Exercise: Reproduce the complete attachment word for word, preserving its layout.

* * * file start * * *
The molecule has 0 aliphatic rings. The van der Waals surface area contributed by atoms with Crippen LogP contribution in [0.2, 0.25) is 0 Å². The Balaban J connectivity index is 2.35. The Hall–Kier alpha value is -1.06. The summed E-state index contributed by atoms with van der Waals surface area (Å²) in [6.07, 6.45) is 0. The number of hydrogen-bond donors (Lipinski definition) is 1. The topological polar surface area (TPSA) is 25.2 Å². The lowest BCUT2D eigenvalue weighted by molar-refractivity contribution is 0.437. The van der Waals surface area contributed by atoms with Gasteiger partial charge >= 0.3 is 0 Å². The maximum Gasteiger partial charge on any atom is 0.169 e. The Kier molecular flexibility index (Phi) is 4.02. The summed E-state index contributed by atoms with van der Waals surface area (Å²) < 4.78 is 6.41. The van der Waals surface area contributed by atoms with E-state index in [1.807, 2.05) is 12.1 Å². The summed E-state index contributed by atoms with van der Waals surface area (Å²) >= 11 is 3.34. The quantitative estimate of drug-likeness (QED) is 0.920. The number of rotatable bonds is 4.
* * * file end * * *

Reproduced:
The molecule has 0 aliphatic rings. The van der Waals surface area contributed by atoms with Crippen LogP contribution in [0.2, 0.25) is 0 Å². The Balaban J connectivity index is 2.35. The Hall–Kier alpha value is -1.06. The summed E-state index contributed by atoms with van der Waals surface area (Å²) in [6.07, 6.45) is 0. The number of hydrogen-bond donors (Lipinski definition) is 1. The topological polar surface area (TPSA) is 25.2 Å². The lowest BCUT2D eigenvalue weighted by molar-refractivity contribution is 0.437. The van der Waals surface area contributed by atoms with Gasteiger partial charge >= 0.3 is 0 Å². The maximum Gasteiger partial charge on any atom is 0.169 e. The Kier molecular flexibility index (Phi) is 4.02. The summed E-state index contributed by atoms with van der Waals surface area (Å²) < 4.78 is 6.41. The van der Waals surface area contributed by atoms with E-state index in [1.807, 2.05) is 12.1 Å². The summed E-state index contributed by atoms with van der Waals surface area (Å²) >= 11 is 3.34. The quantitative estimate of drug-likeness (QED) is 0.920. The number of rotatable bonds is 4.